Years after this incident, Kate still brought it up with friends occasionally, clearly hoping they would respond defensively with, “Oh, no! What an outrageous thing to say! You don’t look anything like Rosie O’Donnell! You’re much more slim/pretty/fashionable, etc.” And normally they did defend Kate, out of politeness or loyalty, she guessed. Finally, though, her grown daughter (who’d heard her mother share this same story one too many times), had begged her to stop telling it. “Everyone knows you don’t look like Rosie O’Donnell, Mom, so stop telling the story!” So Kate had stopped, begrudgingly, although she was reminded that it was this same daughter who was sometimes compared to Reese Witherspoon, an obviously attractive person. Regardless, Kate didn’t stop thinking about it, didn’t stop “dwelling” on it, “analyzing” it, as her mother would rightfully have accused her. And then one day it happened again, years after the first incident.
Kate was having her hair cut and colored at a swank DC salon. The stylist always made her poker-straight hair look poofy at the end of the appointment, hairspray an integral part of this process, and this day was no different. Afterwards, he handed her a mirror and had her look at the back, her hair a mass of twirls and curls that would wilt before she arrived home.
Looking through the mirror, beyond her reflection she noticed the resident makeup artist staring back at her. He’d reportedly been a makeup artist to Hollywood starlets back in his heyday. Kate had met him her first visit and he’d immediately sized her up, made suggestions for jazzing up her look, for “modernizing” it, as he’d put it, not realizing just how long and hard she’d already worked that day to look as good as she did, aware of the clientele the salon attracted. Thereafter she had avoided him at appointments, hoping he’d forgotten her, knowing he’d think she wasn’t measuring up since she’d failed to follow up on his numerous (and expensive) suggestions. So why was he staring at her now?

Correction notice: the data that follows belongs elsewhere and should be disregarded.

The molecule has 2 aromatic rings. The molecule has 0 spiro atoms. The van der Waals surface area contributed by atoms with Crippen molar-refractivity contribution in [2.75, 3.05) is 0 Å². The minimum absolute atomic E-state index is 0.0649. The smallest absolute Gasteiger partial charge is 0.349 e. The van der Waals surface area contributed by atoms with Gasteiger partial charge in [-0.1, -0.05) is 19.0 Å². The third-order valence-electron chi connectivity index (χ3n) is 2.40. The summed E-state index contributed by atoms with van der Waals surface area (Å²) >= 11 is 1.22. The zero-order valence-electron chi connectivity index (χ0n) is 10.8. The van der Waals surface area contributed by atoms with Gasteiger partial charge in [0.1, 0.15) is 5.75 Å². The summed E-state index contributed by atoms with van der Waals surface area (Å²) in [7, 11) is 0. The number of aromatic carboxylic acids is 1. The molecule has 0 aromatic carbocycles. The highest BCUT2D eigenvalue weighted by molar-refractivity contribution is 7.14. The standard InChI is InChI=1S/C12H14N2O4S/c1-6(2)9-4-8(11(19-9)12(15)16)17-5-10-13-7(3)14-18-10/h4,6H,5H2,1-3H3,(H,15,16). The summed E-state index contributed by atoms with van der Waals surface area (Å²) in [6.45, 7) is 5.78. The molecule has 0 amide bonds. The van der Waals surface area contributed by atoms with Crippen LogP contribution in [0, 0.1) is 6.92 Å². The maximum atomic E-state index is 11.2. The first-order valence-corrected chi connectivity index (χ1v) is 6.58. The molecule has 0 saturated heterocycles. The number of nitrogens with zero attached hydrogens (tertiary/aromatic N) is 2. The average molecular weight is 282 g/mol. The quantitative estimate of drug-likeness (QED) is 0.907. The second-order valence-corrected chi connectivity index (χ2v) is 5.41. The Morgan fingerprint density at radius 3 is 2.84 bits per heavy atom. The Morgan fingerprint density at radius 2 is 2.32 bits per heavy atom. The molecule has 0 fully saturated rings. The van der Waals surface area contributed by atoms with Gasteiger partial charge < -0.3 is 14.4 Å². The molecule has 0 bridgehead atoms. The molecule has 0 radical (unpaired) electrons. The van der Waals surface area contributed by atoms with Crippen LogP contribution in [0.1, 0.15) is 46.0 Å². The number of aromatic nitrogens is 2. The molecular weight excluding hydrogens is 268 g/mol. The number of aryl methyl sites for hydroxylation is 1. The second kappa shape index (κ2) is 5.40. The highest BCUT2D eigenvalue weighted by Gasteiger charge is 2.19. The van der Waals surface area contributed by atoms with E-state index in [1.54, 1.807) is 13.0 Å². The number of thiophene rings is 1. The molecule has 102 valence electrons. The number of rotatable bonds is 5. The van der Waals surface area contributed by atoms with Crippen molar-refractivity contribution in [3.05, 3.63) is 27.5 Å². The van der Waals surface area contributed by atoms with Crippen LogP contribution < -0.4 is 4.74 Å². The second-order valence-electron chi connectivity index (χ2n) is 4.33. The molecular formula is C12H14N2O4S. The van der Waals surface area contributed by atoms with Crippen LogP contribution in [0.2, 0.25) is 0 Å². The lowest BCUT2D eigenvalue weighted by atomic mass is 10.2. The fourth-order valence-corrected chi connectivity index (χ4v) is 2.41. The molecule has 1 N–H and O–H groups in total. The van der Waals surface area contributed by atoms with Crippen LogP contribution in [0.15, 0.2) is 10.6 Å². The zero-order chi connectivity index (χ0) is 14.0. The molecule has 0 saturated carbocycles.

“You know something? he finally said, breaking the silence. “You look just like Elizabeth Taylor in this old movie I saw recently… What was the name of it?” He clicked his fingers together, still staring at her, as though the answer lay hidden in Kate’s new hairdo. Here we go, she thought to herself. Not again. And, in the case of Elizabeth Taylor, it was complicated. The man’s comments could have any number of interpretations since the actress had been in many movies during her long life, her appearance changing radically through the years and depending on the role she was playing. Rosie O’Donnell had been a much easier nut to crack than Elizabeth Taylor would be.
It was unlikely he was referring to National Velvet or Lassie Come Home since Elizabeth Taylor had been an adolescent, really, a child, in both movies. What about Cleopatra, though? Or Father of the Bride? Butterfield 8? Cat On A Hot Tin Roof? Those would all be welcome comparisons, she thought, and was briefly hopeful. Elizabeth Taylor had been beautiful, radiant in those films, even as tempestuous Maggie in Cat On A Hot Tin Roof. Kate would be thrilled to be compared to the actress in any of those movies. But then she remembered others: Taming of the Shrew or, — Oh my God — Who’s Afraid of Virginia Woolf? In the latter movie, her character constantly shouts at her husband, belittling him, picking fights with him, angry, out of control, her face wild and contorted in many of the scenes, evidence of her great acting ability, but making her look unattractive. Kate had watched the movie years before and thought the role she played was horrible: she looked dumpy, was loud, drunk, mean, aggressive. Please don’t let that be the Elizabeth Taylor movie I remind him of, she silently prayed, waiting for the verdict, watching the makeup guru still trying to conjure up the name of the elusive movie.